When I read Sean McCown's rant about software developers who write database queries in specific ways to keep the DBAs off their backs, I was appalled for two reasons. The first was Sean's perception that developers don't want to do database access correctly; the second was my recognition that there are still developers who don't know how to design and manipulate databases efficiently.
When I was growing up as a developer back in the Jurassic era, we used stone axes and bear claws to pull information out of CODASYL databases after fighting off the mammoths and saber-tooth tigers guarding the sacred caves. Is that an exaggeration? Oh no, I never exaggerate.
Where was I? My point is that developers who deal with structured data really ought to know as much about database manipulations as database administrators do, whether or not they are completely on top of database design and the quirks of the specific databases they need to query. Developers and database administrators should also respect each others' skills, but that might be like saying that the beagle and the bunny should be friends.
Friday, an announcement crossed my desk from The Pragmatic Programmers, to the effect that the "beta" book "SQL Antipatterns: Avoiding the Pitfalls of Database Programming" by Bill Karwin was available both electronically and by print-on-demand. I immediately arranged for and downloaded an electronic copy.
Make no mistake, this really is a work in progress: Only 16 of the planned 25 chapters are complete, and the book has yet to be edited. Nevertheless, what I see is already worthwhile.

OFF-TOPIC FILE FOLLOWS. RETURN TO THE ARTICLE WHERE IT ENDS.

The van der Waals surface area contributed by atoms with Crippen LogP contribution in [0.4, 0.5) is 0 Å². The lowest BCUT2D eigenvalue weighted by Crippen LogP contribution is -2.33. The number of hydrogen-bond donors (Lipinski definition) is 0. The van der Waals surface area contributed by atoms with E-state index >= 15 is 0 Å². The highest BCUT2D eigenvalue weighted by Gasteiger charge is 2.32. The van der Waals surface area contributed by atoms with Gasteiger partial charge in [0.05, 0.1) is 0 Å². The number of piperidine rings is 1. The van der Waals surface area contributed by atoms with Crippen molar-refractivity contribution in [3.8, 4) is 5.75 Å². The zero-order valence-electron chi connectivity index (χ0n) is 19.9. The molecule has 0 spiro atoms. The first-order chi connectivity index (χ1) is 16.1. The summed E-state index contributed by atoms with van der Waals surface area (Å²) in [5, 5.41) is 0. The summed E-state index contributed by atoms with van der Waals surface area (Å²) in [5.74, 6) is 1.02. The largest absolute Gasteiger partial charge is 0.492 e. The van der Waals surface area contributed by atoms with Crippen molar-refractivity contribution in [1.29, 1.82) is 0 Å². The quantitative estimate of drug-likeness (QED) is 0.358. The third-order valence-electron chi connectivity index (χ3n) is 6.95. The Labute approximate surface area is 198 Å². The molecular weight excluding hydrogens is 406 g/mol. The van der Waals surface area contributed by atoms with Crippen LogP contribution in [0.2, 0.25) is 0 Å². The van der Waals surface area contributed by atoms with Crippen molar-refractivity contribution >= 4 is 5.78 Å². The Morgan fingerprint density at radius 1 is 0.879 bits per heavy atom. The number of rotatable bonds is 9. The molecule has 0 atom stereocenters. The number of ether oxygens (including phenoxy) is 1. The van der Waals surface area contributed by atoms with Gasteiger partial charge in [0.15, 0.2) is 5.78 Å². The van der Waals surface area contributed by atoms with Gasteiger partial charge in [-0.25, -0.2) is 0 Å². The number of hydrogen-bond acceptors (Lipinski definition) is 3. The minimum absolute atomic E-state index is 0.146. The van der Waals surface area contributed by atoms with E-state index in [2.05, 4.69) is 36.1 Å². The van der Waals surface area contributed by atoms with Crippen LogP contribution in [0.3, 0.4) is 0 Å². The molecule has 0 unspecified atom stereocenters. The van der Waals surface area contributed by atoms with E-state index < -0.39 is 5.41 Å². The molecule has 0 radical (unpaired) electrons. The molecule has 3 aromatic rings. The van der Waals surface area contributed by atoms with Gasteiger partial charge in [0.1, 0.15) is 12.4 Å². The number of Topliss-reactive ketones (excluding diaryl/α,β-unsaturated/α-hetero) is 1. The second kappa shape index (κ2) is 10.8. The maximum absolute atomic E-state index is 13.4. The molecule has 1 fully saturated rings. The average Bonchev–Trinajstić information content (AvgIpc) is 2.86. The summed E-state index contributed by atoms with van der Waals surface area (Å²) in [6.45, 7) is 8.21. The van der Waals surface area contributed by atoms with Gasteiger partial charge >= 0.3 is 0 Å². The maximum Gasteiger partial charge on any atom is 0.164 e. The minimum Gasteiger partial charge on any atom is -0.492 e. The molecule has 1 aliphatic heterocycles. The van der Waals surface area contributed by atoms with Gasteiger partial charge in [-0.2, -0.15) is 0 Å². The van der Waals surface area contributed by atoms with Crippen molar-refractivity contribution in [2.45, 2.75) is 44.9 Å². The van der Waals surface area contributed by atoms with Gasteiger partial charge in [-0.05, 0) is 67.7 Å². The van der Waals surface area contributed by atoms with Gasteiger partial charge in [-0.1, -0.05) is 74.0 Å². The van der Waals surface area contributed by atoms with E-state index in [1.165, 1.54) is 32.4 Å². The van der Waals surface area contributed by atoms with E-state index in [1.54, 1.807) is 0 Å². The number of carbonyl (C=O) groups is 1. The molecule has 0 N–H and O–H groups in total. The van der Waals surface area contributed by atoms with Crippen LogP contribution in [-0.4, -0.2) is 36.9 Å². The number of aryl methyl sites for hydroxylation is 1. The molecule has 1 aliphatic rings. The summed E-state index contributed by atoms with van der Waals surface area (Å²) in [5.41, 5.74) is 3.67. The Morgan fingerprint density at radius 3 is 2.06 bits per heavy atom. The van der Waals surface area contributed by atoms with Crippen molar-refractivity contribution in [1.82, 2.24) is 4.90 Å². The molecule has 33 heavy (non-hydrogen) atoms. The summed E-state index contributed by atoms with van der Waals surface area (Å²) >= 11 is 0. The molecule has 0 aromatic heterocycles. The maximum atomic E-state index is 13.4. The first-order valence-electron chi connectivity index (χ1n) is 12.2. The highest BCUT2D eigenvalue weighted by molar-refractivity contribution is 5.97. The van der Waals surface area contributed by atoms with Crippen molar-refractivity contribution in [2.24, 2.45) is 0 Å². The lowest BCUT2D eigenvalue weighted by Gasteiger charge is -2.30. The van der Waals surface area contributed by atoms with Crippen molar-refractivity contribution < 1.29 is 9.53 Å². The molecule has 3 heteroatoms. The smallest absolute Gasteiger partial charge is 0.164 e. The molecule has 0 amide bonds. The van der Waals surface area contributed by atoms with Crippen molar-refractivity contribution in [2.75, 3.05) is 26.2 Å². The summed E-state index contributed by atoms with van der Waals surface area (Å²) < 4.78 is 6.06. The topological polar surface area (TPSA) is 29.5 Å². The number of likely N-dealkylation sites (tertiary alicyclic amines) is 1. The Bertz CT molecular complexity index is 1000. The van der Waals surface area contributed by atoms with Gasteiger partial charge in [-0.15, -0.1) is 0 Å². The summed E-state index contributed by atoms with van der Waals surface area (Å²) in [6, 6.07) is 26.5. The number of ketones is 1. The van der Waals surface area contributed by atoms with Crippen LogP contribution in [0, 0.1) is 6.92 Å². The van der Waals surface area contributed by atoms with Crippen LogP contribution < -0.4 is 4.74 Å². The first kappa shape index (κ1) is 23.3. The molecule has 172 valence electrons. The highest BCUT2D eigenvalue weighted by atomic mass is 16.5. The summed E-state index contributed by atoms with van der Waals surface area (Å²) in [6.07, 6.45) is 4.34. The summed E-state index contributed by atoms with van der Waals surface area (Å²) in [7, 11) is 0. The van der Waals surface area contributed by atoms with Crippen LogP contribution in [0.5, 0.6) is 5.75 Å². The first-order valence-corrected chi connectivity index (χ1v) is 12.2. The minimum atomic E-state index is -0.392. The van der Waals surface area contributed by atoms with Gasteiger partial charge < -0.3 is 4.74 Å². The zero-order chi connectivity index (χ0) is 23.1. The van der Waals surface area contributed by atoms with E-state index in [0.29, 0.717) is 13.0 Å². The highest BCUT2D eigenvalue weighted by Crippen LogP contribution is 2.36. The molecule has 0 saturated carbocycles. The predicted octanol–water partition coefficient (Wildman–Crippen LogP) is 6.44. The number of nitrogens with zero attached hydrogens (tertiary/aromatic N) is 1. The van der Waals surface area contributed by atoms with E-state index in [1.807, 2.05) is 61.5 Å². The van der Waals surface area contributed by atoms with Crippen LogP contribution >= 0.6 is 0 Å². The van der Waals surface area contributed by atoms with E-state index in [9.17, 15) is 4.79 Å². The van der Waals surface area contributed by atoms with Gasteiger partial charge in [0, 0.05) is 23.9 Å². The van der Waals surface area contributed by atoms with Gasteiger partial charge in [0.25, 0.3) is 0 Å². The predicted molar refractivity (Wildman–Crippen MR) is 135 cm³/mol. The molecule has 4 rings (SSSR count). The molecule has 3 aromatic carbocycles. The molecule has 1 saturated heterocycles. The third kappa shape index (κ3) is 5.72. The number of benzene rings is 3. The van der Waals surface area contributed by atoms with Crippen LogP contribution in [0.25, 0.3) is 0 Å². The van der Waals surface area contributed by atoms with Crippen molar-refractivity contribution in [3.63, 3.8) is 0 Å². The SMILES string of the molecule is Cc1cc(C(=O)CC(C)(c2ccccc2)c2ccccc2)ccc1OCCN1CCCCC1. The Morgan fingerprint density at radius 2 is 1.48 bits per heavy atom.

Karwin says, "I’m writing 'SQL Antipatterns' for software developers who need to use SQL, to help you use the language more effectively." He's basically writing a FAQ document about SQL mistakes often made by developers. In the fashion of other books about patterns and antipatterns, Karwin has given the antipatterns in his book rather cute but memorable names. For example, the common mistake of throwing a list of values into a string as a comma-separated list rather than creating an intersection table for a many-to-many relationship is called Jaywalking, since both avoid an intersection. The common mistake of using an adjacency list to implement hierarchical data, making the listing of all descendents difficult, is called Naive trees.
Perhaps the most useful thing Karwin has done is to list the red flags for each antipattern. If your team asks, "What is the greatest number of entries this list must support?" you know right away that they haven't used a relationship to model the value list, and the Jaywalking antipattern is in use. If you hear "How many levels do we need to support in trees?" then you can tell that the team has tripped on the Naive Trees antipattern.
Karwin is well on his way toward producing a good, easy-to-read book for helping developers deal with databases. It might even aid a few DBAs.